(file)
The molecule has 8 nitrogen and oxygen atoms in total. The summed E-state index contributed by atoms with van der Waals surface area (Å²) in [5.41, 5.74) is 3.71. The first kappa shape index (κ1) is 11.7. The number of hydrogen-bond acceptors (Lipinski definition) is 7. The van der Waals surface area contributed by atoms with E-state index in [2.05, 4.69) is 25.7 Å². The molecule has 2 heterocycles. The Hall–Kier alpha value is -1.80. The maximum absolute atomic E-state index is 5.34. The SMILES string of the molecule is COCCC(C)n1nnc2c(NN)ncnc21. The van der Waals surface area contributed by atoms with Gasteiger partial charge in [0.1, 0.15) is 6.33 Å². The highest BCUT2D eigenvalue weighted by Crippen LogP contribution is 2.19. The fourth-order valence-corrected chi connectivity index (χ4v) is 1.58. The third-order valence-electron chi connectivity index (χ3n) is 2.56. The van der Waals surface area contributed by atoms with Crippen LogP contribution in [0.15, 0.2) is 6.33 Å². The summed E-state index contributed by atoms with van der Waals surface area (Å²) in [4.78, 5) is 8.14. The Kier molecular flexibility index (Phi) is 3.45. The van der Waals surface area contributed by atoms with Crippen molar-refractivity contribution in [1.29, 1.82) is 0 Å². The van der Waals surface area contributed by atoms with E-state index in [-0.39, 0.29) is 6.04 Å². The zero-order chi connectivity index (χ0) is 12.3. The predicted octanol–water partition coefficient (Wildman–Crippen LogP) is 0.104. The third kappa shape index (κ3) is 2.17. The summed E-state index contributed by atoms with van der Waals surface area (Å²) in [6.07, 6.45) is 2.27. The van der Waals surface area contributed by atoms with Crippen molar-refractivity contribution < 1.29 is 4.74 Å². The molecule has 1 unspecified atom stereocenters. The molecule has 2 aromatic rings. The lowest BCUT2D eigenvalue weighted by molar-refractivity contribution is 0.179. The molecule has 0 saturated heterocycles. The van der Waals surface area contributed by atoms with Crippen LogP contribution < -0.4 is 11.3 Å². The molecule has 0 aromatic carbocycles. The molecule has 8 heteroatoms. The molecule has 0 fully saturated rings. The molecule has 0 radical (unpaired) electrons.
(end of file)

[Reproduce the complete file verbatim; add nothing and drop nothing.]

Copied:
The molecule has 8 nitrogen and oxygen atoms in total. The summed E-state index contributed by atoms with van der Waals surface area (Å²) in [5.41, 5.74) is 3.71. The first kappa shape index (κ1) is 11.7. The number of hydrogen-bond acceptors (Lipinski definition) is 7. The van der Waals surface area contributed by atoms with E-state index in [2.05, 4.69) is 25.7 Å². The molecule has 2 heterocycles. The Hall–Kier alpha value is -1.80. The maximum absolute atomic E-state index is 5.34. The SMILES string of the molecule is COCCC(C)n1nnc2c(NN)ncnc21. The van der Waals surface area contributed by atoms with Gasteiger partial charge in [0.1, 0.15) is 6.33 Å². The highest BCUT2D eigenvalue weighted by Crippen LogP contribution is 2.19. The fourth-order valence-corrected chi connectivity index (χ4v) is 1.58. The third-order valence-electron chi connectivity index (χ3n) is 2.56. The van der Waals surface area contributed by atoms with Crippen LogP contribution in [0.15, 0.2) is 6.33 Å². The summed E-state index contributed by atoms with van der Waals surface area (Å²) in [4.78, 5) is 8.14. The Kier molecular flexibility index (Phi) is 3.45. The van der Waals surface area contributed by atoms with Crippen molar-refractivity contribution in [1.29, 1.82) is 0 Å². The van der Waals surface area contributed by atoms with E-state index in [-0.39, 0.29) is 6.04 Å². The zero-order chi connectivity index (χ0) is 12.3. The predicted octanol–water partition coefficient (Wildman–Crippen LogP) is 0.104. The third kappa shape index (κ3) is 2.17. The summed E-state index contributed by atoms with van der Waals surface area (Å²) in [6.07, 6.45) is 2.27. The van der Waals surface area contributed by atoms with Crippen molar-refractivity contribution < 1.29 is 4.74 Å². The molecule has 1 unspecified atom stereocenters. The molecule has 2 aromatic rings. The lowest BCUT2D eigenvalue weighted by molar-refractivity contribution is 0.179. The molecule has 0 saturated heterocycles. The van der Waals surface area contributed by atoms with Crippen LogP contribution < -0.4 is 11.3 Å². The molecule has 0 aromatic carbocycles. The molecule has 8 heteroatoms. The molecule has 0 fully saturated rings. The molecule has 0 radical (unpaired) electrons.